Cover all the Bases to Keep Your Blood Sugar Levels Low

We’ve all heard about blood sugar levels many times, folks, but I have to drive home how important it is to keep yours under control. A lot of people have blood sugar levels that are too high, which puts them on the road to diabetes, and they don’t even know it yet. According to the Centers for Disease control and Prevention, about one out of every three adults in the U.S. is pre-diabetic (https://www.cdc.gov/diabetes/basics/prediabetes.html).

You probably already know that exercising and watching what you eat are two solid ways to keep those blood sugar levels in check. However, to truly keep yourself on the right side of those glucose tests, there are other things to keep in mind beyond a good diet and regular workouts.

Your stress levels matter

When you are stressed, your body releases hormones that make your blood sugar levels go up. When you’re able to minimize and manage your stress, your blood sugar levels will stay lower more often and have an easier time lowering if they do happen to spike.

If you’re under chronic stress and it’s not managed, you could be experiencing blood sugar levels that are elevated regularly, and it becomes harder to your body to get out of that crisis mode. Try some stress-busting techniques to help keep your stress under control. The right approach for you will depend on a lot of factors, but you can try meditation, yoga and other mindfulness practices to help ease your stress and release tension.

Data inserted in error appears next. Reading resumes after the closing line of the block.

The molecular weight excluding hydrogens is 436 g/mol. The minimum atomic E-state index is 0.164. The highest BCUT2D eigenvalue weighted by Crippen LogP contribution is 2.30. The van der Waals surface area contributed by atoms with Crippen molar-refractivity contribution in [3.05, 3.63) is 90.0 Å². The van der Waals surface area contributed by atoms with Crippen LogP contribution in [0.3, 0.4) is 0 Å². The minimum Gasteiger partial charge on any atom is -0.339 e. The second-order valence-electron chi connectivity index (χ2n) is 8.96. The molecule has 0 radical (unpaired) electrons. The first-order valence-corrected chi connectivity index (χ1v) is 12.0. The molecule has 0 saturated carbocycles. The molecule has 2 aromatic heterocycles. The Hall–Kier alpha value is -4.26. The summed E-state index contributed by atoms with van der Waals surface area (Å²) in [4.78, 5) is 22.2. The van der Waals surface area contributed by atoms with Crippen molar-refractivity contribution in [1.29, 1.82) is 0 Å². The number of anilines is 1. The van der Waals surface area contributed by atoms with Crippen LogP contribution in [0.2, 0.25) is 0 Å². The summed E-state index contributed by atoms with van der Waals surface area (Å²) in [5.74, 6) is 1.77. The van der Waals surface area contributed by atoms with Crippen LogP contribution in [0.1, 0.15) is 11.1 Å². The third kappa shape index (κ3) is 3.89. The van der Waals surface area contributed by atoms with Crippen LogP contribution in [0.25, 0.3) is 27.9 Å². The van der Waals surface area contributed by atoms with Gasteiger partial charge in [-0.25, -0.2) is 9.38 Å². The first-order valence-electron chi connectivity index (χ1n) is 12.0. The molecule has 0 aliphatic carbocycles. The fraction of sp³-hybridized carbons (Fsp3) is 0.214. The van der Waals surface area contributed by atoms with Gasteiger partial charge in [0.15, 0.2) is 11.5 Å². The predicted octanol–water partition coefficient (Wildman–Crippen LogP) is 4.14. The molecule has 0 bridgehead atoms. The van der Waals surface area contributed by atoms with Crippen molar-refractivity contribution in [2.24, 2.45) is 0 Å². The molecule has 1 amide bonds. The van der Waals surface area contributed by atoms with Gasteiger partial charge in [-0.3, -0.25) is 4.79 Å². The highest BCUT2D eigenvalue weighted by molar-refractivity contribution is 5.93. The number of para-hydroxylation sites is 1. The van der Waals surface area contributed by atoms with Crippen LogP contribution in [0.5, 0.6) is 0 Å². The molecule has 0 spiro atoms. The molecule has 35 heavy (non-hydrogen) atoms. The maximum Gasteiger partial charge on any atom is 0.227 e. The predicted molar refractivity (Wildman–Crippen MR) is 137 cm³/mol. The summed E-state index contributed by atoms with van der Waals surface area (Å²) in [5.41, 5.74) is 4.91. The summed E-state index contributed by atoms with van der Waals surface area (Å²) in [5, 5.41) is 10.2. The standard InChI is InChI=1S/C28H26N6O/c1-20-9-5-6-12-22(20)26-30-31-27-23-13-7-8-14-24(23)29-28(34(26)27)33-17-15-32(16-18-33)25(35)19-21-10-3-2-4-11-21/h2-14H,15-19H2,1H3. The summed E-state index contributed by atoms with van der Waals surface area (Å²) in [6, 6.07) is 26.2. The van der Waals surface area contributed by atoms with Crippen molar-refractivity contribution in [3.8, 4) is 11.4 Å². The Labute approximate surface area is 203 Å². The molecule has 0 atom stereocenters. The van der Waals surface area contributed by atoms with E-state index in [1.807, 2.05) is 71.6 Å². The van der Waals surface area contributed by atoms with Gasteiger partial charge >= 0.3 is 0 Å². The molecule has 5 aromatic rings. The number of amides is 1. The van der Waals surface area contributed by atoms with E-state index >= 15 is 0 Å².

You need good, regular sleep

Sleeping properly helps your body function at its best and reduces your level of stress. Not getting enough sleep can cause your blood sugar levels to rise in a similar way to insulin resistance, which is a hallmark of diabetes development. On top of that, too little sleep increases appetite–leading to weight gain, another thing that impacts your blood sugar in a negative way–and reduces your sensitivity to insulin.

When you are exhausted, your body will secrete a hormone known as cortisol, and this can lead to higher blood sugar levels and weight gain over time.

It’s tough for lot of people to get the recommended seven to eight hours of sleep a day most adults need, but it is possible. Adjust your daily schedule so you can get the amount of sleep you need every night.